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the night at the Barcus home; that some of the neighbors heard an argument in the house, loud talking, and evident anger on the part of Mrs. Barcus; that defendant and Barcus left the house together early on the morning of December 12th, the day of the homicide; that after leaving the house defendant made arrangements with a transfer company to move the Barcus household goods to Siloam Springs, Ark., and, meeting Mrs. Barcus at the transfer office, paid the transfer company for such moving; that in the afternoon defendant and Barcus went out to Barcus' home to see if the goods were all taken; that at about 7 o'clock in the evening defendant and Barcus were seen together; that defendant was the owner of a blue or green Buick town sedan, having a Muskogee sign and a horseshoe on the radiator, with a trunk and spare tire with a tail-light in the center on the back; that this make of car was particularly distinctive because of these marks and the fact that there were few of that kind of car in that particular neighborhood; that about 9 o'clock in the evening certain officers were going from Muskogee to Vinita and passed this car standing at the side of the road, near the town of Pryor; that one man was in the car and two outside, one man being about the size and description of defendant; that this car was also seen in the town of Pryor just prior to this time and being occupied by three men; that they stopped and got something to eat and drove out of town; that later in the evening the dead body of Barcus was found beside the road, some distance from Pryor; that there was a number of wounds on his head, made with a sharp instrument which had broken the skull and penetrated the brain; that upon investigation the officers found a place up the road about a quarter of a mile where the murder had apparently been committed; that a car having diamond tread casings had turned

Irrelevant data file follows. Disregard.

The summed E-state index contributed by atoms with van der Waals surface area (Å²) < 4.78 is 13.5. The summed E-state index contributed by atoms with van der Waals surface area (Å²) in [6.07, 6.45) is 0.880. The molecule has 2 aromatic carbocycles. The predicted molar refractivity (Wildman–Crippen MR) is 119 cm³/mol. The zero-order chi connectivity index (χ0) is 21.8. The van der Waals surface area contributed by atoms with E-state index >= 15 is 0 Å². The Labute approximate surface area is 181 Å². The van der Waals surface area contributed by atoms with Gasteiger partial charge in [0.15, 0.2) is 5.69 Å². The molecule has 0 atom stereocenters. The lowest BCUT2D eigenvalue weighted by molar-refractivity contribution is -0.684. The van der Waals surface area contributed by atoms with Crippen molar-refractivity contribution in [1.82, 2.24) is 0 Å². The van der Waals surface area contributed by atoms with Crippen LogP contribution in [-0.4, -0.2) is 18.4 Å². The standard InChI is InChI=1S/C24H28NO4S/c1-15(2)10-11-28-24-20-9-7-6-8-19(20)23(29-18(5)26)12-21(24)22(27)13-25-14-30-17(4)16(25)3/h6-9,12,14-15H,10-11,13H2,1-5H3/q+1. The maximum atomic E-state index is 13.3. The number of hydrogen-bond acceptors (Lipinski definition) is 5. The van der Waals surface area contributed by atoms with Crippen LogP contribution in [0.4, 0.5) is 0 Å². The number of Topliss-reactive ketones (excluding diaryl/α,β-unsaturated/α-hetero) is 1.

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around there; that the defendant's car had that kind of casings; that, when defendant was arrested the next day, he had in his possession $765.37, which he told the officers he had received from the sale of real estate; that after the preliminary defendant made bond and continued to visit Mrs. Barcus at her apartment and had possession of and drove the Barcus automobile; that defendant and Mrs. Barcus executed a joint receipt and received the $765.37 from the sheriff of Mayes county.

The defense was an alibi.

Defendant, testifying for himself, admitted he had received the $800 from Barcus and his wife; that he caused to be executed the deed and bill of sale and paid for the removal of Mrs. Barcus' goods to Siloam Springs, but denied all other things proven by the state.

Defendant contends this evidence is insufficient to support the verdict of the jury:

First, because, when the record is considered as a whole, the evidence fails to establish the guilt of defendant beyond a reasonable doubt.

With this we cannot agree. The state established a motive for the homicide by proof of the illicit relationship between defendant and Mrs. Barcus; that defendant was with deceased the last time he was seen alive; that his car was at the scene of the homicide, and that he was also there and seen in company with a man who answered the description of deceased; that defendant was in possession of all of deceased's cash and had procured deceased to dispose of all of his real and personal property to Mrs. Barcus, which, taken together with all the other facts and circumstances in the case, conclusively points to the guilt of defendant.

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Under this assignment it is further contended the evidence is insufficient because the witness Firestone, who testified for the state, made an affidavit in support of the motion for a new trial repudiating and contradicting his testimony given at the trial, wherein he identified defendant and his car as being in Pryor on the night of the homicide, at about 9 o'clock, and in which affidavit he swore that the car he saw was not defendant's car, and that he was mistaken in saying defendant was one of the men seen at the car at that time.